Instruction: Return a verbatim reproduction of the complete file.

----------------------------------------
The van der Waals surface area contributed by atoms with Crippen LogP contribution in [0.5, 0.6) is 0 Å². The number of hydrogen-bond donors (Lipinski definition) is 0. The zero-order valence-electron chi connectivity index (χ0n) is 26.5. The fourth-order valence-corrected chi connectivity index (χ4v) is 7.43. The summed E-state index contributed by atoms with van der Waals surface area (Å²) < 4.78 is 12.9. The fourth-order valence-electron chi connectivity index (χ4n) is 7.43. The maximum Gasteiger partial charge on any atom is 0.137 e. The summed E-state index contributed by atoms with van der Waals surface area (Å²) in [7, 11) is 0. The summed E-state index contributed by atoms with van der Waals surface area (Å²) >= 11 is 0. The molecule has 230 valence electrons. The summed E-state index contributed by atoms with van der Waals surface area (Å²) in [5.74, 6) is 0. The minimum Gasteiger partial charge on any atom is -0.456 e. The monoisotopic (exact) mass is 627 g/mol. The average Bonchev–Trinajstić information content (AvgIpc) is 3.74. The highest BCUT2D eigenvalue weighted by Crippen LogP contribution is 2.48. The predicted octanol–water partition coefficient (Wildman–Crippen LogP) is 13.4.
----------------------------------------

The van der Waals surface area contributed by atoms with Crippen LogP contribution in [0.5, 0.6) is 0 Å². The number of hydrogen-bond donors (Lipinski definition) is 0. The zero-order valence-electron chi connectivity index (χ0n) is 26.5. The fourth-order valence-corrected chi connectivity index (χ4v) is 7.43. The summed E-state index contributed by atoms with van der Waals surface area (Å²) < 4.78 is 12.9. The fourth-order valence-electron chi connectivity index (χ4n) is 7.43. The maximum Gasteiger partial charge on any atom is 0.137 e. The summed E-state index contributed by atoms with van der Waals surface area (Å²) in [7, 11) is 0. The summed E-state index contributed by atoms with van der Waals surface area (Å²) >= 11 is 0. The molecule has 230 valence electrons. The summed E-state index contributed by atoms with van der Waals surface area (Å²) in [5.74, 6) is 0. The minimum Gasteiger partial charge on any atom is -0.456 e. The monoisotopic (exact) mass is 627 g/mol. The average Bonchev–Trinajstić information content (AvgIpc) is 3.74. The highest BCUT2D eigenvalue weighted by Crippen LogP contribution is 2.48. The predicted octanol–water partition coefficient (Wildman–Crippen LogP) is 13.4.